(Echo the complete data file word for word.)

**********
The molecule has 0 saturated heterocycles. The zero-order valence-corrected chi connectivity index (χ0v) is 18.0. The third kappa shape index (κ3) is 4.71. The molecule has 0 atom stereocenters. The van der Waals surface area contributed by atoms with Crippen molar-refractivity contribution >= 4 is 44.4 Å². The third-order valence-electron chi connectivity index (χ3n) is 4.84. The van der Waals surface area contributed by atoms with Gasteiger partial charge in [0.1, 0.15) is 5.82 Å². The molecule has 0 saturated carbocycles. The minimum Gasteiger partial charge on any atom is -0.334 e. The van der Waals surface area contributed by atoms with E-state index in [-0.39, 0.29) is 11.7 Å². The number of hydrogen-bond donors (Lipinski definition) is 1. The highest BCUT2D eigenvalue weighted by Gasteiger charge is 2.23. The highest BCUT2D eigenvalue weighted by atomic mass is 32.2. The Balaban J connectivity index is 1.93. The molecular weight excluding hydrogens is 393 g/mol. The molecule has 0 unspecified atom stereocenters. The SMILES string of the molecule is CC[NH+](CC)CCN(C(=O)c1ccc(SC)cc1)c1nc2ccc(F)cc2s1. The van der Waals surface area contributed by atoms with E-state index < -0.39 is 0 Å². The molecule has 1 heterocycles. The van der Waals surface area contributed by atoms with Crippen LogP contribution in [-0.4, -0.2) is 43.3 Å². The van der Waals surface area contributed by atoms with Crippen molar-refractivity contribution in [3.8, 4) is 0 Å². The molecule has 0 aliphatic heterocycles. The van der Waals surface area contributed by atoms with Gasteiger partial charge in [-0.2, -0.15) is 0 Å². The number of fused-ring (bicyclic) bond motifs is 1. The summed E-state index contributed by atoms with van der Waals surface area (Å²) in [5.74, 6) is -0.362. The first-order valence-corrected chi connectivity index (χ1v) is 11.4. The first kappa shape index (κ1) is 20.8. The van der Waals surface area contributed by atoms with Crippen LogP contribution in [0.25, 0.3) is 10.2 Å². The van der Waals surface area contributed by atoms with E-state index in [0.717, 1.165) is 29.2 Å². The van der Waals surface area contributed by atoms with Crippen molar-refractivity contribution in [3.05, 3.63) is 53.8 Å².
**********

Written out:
The molecule has 0 saturated heterocycles. The zero-order valence-corrected chi connectivity index (χ0v) is 18.0. The third kappa shape index (κ3) is 4.71. The molecule has 0 atom stereocenters. The van der Waals surface area contributed by atoms with Crippen molar-refractivity contribution >= 4 is 44.4 Å². The third-order valence-electron chi connectivity index (χ3n) is 4.84. The van der Waals surface area contributed by atoms with Gasteiger partial charge in [0.1, 0.15) is 5.82 Å². The molecule has 0 saturated carbocycles. The minimum Gasteiger partial charge on any atom is -0.334 e. The van der Waals surface area contributed by atoms with E-state index in [-0.39, 0.29) is 11.7 Å². The number of hydrogen-bond donors (Lipinski definition) is 1. The highest BCUT2D eigenvalue weighted by Gasteiger charge is 2.23. The highest BCUT2D eigenvalue weighted by atomic mass is 32.2. The Balaban J connectivity index is 1.93. The molecular weight excluding hydrogens is 393 g/mol. The molecule has 0 unspecified atom stereocenters. The SMILES string of the molecule is CC[NH+](CC)CCN(C(=O)c1ccc(SC)cc1)c1nc2ccc(F)cc2s1. The van der Waals surface area contributed by atoms with E-state index < -0.39 is 0 Å². The molecule has 1 heterocycles. The van der Waals surface area contributed by atoms with Crippen LogP contribution in [-0.4, -0.2) is 43.3 Å². The van der Waals surface area contributed by atoms with Crippen molar-refractivity contribution in [3.8, 4) is 0 Å². The molecule has 0 aliphatic heterocycles. The van der Waals surface area contributed by atoms with Gasteiger partial charge in [-0.2, -0.15) is 0 Å². The number of fused-ring (bicyclic) bond motifs is 1. The summed E-state index contributed by atoms with van der Waals surface area (Å²) in [5.74, 6) is -0.362. The first-order valence-corrected chi connectivity index (χ1v) is 11.4. The first kappa shape index (κ1) is 20.8. The van der Waals surface area contributed by atoms with Crippen LogP contribution in [0.25, 0.3) is 10.2 Å². The van der Waals surface area contributed by atoms with E-state index in [0.717, 1.165) is 29.2 Å². The van der Waals surface area contributed by atoms with Crippen molar-refractivity contribution in [3.05, 3.63) is 53.8 Å².